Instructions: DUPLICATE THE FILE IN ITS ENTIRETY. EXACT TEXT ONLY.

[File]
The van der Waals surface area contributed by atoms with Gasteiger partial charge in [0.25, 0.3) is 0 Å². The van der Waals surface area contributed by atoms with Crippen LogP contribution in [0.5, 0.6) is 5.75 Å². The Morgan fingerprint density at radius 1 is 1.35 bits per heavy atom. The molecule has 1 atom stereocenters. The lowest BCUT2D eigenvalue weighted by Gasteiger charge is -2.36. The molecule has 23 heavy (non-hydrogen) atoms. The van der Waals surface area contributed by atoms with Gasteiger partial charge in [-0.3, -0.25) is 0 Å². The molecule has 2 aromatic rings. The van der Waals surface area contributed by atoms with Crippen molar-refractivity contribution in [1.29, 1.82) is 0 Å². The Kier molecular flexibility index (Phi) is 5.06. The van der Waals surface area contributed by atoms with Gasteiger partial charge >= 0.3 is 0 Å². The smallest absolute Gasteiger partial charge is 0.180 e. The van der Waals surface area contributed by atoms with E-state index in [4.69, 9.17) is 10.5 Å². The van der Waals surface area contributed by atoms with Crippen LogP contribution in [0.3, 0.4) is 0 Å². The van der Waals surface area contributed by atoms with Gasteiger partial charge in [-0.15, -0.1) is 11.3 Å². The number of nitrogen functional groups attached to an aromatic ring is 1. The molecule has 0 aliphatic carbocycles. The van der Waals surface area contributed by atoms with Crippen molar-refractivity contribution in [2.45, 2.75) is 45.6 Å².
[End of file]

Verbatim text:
The van der Waals surface area contributed by atoms with Gasteiger partial charge in [0.25, 0.3) is 0 Å². The van der Waals surface area contributed by atoms with Crippen LogP contribution in [0.5, 0.6) is 5.75 Å². The Morgan fingerprint density at radius 1 is 1.35 bits per heavy atom. The molecule has 1 atom stereocenters. The lowest BCUT2D eigenvalue weighted by Gasteiger charge is -2.36. The molecule has 23 heavy (non-hydrogen) atoms. The van der Waals surface area contributed by atoms with Gasteiger partial charge in [-0.3, -0.25) is 0 Å². The molecule has 2 aromatic rings. The van der Waals surface area contributed by atoms with Crippen molar-refractivity contribution in [1.29, 1.82) is 0 Å². The Kier molecular flexibility index (Phi) is 5.06. The van der Waals surface area contributed by atoms with Gasteiger partial charge >= 0.3 is 0 Å². The smallest absolute Gasteiger partial charge is 0.180 e. The van der Waals surface area contributed by atoms with E-state index in [4.69, 9.17) is 10.5 Å². The van der Waals surface area contributed by atoms with Crippen LogP contribution in [0.3, 0.4) is 0 Å². The van der Waals surface area contributed by atoms with Gasteiger partial charge in [-0.15, -0.1) is 11.3 Å². The number of nitrogen functional groups attached to an aromatic ring is 1. The molecule has 0 aliphatic carbocycles. The van der Waals surface area contributed by atoms with Crippen molar-refractivity contribution in [2.45, 2.75) is 45.6 Å².